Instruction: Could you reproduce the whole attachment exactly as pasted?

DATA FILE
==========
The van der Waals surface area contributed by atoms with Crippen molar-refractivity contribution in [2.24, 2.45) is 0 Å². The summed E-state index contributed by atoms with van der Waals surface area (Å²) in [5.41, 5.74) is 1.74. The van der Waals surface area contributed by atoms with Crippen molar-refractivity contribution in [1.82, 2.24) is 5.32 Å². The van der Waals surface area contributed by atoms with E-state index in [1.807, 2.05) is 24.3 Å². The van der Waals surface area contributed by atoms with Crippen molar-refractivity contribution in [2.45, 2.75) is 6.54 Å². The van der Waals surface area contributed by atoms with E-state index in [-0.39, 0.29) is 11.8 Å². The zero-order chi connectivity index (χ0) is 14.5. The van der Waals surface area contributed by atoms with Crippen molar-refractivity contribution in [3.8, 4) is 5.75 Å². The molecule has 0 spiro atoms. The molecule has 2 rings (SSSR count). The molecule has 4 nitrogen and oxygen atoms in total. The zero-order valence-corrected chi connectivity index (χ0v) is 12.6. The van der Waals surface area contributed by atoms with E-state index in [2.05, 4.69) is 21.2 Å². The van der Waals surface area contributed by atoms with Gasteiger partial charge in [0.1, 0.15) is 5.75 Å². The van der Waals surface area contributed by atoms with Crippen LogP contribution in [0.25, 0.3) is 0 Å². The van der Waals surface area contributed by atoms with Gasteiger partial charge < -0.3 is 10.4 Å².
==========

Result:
The van der Waals surface area contributed by atoms with Crippen molar-refractivity contribution in [2.24, 2.45) is 0 Å². The summed E-state index contributed by atoms with van der Waals surface area (Å²) in [5.41, 5.74) is 1.74. The van der Waals surface area contributed by atoms with Crippen molar-refractivity contribution in [1.82, 2.24) is 5.32 Å². The van der Waals surface area contributed by atoms with E-state index in [1.807, 2.05) is 24.3 Å². The van der Waals surface area contributed by atoms with Crippen molar-refractivity contribution in [2.45, 2.75) is 6.54 Å². The van der Waals surface area contributed by atoms with E-state index in [-0.39, 0.29) is 11.8 Å². The zero-order chi connectivity index (χ0) is 14.5. The van der Waals surface area contributed by atoms with Crippen molar-refractivity contribution in [3.8, 4) is 5.75 Å². The molecule has 0 spiro atoms. The molecule has 2 rings (SSSR count). The molecule has 4 nitrogen and oxygen atoms in total. The zero-order valence-corrected chi connectivity index (χ0v) is 12.6. The van der Waals surface area contributed by atoms with E-state index in [2.05, 4.69) is 21.2 Å². The van der Waals surface area contributed by atoms with Gasteiger partial charge in [0.1, 0.15) is 5.75 Å². The van der Waals surface area contributed by atoms with Crippen LogP contribution in [0.25, 0.3) is 0 Å². The van der Waals surface area contributed by atoms with Gasteiger partial charge < -0.3 is 10.4 Å².